BY BBC NEWS,15TH,AUG,2021-Afghanistan’s President Ashraf Ghani is holding emergency talks with US envoy Zalmay Khalilzad and other top Nato officials, reports say.
The meetings are being held amid reports that the Taliban are at the gates of the capital Kabul.
In his first national address since the Taliban intensified their military campaign, Mr Ghani on Saturday said that the country was in “serious danger”.
He added that steps were being taken to boost Afghanistan’s security and defence forces. However, all reports so far have indicated that the militants met little resistance as they began walking into Kabul.
The militants’ presence outside the capital came hours after the fall of the key eastern city of Jalalabad – also with little resistance.
On Sunday the militants took control of Jalalabad, a key eastern city, without a fight.
It followed the seizure of the government’s northern bastion of Mazar-i-Sharif just a day earlier.
The rapid collapse of government forces has left President Ashraf Ghani under growing pressure to resign.
He appears to face a stark choice between surrender or a fight to hold the capital.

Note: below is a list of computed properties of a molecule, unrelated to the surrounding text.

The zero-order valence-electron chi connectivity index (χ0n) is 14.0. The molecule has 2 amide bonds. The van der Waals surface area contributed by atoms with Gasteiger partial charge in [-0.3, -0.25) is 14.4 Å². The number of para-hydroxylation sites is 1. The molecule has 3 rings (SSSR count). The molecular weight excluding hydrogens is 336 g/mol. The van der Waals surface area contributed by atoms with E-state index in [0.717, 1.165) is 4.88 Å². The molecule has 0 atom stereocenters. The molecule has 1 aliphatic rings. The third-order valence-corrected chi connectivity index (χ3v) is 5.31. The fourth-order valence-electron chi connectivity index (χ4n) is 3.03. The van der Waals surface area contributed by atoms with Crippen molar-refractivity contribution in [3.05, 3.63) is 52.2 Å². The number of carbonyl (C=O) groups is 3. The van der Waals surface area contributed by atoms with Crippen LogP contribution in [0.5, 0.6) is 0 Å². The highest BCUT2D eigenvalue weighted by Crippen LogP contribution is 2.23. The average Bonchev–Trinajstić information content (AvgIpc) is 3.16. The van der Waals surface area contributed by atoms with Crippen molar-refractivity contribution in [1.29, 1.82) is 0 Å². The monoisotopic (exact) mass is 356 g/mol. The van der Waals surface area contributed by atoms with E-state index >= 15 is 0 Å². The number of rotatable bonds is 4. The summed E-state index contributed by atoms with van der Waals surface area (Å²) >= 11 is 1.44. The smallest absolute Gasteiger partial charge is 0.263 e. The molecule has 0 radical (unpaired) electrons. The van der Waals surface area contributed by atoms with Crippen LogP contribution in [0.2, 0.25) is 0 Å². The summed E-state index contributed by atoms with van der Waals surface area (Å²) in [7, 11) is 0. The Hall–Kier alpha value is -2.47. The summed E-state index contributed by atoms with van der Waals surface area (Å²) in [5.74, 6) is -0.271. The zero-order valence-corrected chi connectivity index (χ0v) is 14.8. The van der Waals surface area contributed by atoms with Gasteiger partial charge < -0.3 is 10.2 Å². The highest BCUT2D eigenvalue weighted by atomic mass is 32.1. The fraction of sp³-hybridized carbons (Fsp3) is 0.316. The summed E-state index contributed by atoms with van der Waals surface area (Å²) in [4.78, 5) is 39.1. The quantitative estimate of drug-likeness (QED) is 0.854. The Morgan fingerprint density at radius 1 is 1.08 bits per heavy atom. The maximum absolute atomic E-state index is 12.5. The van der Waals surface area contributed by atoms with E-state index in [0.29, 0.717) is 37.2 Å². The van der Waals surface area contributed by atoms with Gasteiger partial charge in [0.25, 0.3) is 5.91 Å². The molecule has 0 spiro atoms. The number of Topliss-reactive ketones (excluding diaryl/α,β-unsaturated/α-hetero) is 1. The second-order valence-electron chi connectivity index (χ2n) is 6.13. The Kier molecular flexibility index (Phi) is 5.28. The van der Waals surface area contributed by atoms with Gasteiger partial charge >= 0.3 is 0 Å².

Meanwhile, the US has begun evacuating members of staff from its embassy in Kabul. On Sunday morning they were being taken to the airport where they have been seen boarding six large military transport planes. The US has deployed 5,000 troops to help with the operation.
President Joe Biden has defended his decision to escalate the US withdrawal from Afghanistan, saying he could not justify an “endless American presence in the middle of another country’s civil conflict”.
Reports on Sunday morning said the Taliban overran the city, the capital of Nangarhar province, without a shot being fired.
“There are no clashes taking place right now in Jalalabad because the governor has surrendered to the Taliban,” a local Afghan official told Reuters news agency.
“Allowing passage to the Taliban was the only way to save civilian lives.”
The capture of Jalalabad means the Taliban have secured the roads connecting the country with Pakistan.
It came hours after Mazar-i-Sharif – the capital of Balkh province and fourth-largest city in Afghanistan – also fell largely without a fight.
Abas Ebrahimzada, a lawmaker from Balkh, told the Associated Press news agency that the national army were the first to surrender, which then prompted pro-government forces and other militia to give up.
The insurgents now control 23 of 34 provincial capitals